We all know that we should set stronger passwords. Despite warnings not to use phrases as basic as ‘123456’ or ‘password’, many people still don’t take digital security seriously. They choose easy-to-remember (but also easy-to-guess) codes like ‘12345678’, ‘abc123’, ‘qwerty’ and ‘password1’. If a password as simple as this is stolen via a hack, you could be in serious trouble.
The problem is two-fold. First, we use a myriad of online services and have a ton of passwords to keep track of. It’s why people typically choose simplistic codes and often use the same username/password combo on multiple websites. This flies in the face of security advice, which urges changing your password to something unique that doesn’t contain personal info (or common words) and one that features a mix of letters, numbers and symbols.
Even then, long and seemingly complex passwords can be hacked. Using a Linux machine equipped with four Titan X graphics cards, the University of Nottingham’s Dr. Michael Pound has demonstrated how password crackers can ‘brute force’ stolen data in seconds (trying sequential combinations like ‘aaaaa’, ‘aaaab’, ‘aaaac’, etc), crunching 40 billion combinations per second until a match is found.
Of course, the effectiveness of a brute force hack is reduced as you increase the number of characters in a password, so longer phrases are better. A password is even harder to bust if it uses lower and upper case letters, digits and symbols.
Unfortunately, modern hackers won’t just try to use brute force on a stolen password list. With the immense processing power that modern computing systems provide, a ‘dictionary attack’ tries to match commonly used words (with some rules to modify the searches — toggling upper/lower case, adding numbers, etc). It’s much more effective and if you’re using a long password with recognisable words in it, your password can be cracked.
Wait. It gets worse. Hackers have one more trick up their sleeves — a dictionary that consists of real, stolen passwords. By using this, and by determining the rules by which the codes are constructed (e.g. two-word passwords, keys that incorporate dates), only a random string of characters will survive an attack. Anything recognisable will be discovered.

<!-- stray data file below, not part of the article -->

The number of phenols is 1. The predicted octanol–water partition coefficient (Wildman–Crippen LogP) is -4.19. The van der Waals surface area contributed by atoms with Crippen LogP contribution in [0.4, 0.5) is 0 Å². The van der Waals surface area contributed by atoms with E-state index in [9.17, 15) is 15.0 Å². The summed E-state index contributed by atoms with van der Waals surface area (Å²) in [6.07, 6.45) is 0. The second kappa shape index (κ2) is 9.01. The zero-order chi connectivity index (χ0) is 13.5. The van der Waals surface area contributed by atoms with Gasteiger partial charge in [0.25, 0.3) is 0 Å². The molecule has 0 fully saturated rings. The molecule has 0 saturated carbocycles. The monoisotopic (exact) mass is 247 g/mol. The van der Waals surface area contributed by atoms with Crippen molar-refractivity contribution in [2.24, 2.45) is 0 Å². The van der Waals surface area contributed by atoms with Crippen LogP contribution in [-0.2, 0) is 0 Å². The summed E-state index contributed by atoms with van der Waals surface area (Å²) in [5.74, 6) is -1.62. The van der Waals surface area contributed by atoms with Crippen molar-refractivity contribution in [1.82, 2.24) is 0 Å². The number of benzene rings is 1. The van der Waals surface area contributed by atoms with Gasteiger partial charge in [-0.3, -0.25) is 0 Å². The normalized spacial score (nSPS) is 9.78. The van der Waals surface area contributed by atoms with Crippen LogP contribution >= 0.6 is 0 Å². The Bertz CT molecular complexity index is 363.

All of which brings us to the second problem. Changing your password isn’t the answer, because passwords themselves aren’t safe. In a recent report by mobile identity company TeleSign, 69% of companies believe that “usernames and passwords alone no longer provide sufficient security”.
“The theft of hundreds of millions of consumer records by hackers has made account takeover a significant threat,” the report explains. “Fraudsters use stolen consumer credentials to access accounts to launch phishing attacks, withdraw money, make unauthorised purchases, harvest virtual currency, and conduct other malicious activities.”
It’s no wonder that 36% of companies surveyed predict an end to passwords in the next four years, while another 36% foresee that passwords will be obsolete in five to nine years.
We’re already seeing the technologies that will replace them — fingerprint scanners on laptops and smartphones, 3D cameras like Intel RealSense that enable facial recognition logins via Windows Hello. You can find RealSense in new 6th generation Core laptops like the Dell Inspiron 17 5000 Laptop Touch and the HP Spectre x2 12-a001dx.
Behavioural biometrics also shows promise. This technology continuously authenticates users by analysing the way they use a device — the programs they open, the way the mouse moves, the keystrokes they input. If this behaviour differs markedly from normal usage, then the system is locked down.
But passwords aren’t quite dead yet. In the shorter term, password manager services like LastPass, and 1Password provide reinforced security, while other services have introduced two-factor authentication, which you should always turn on if the option exists. Otherwise, there’s no better time to change your password to something longer, stronger and harder to crack.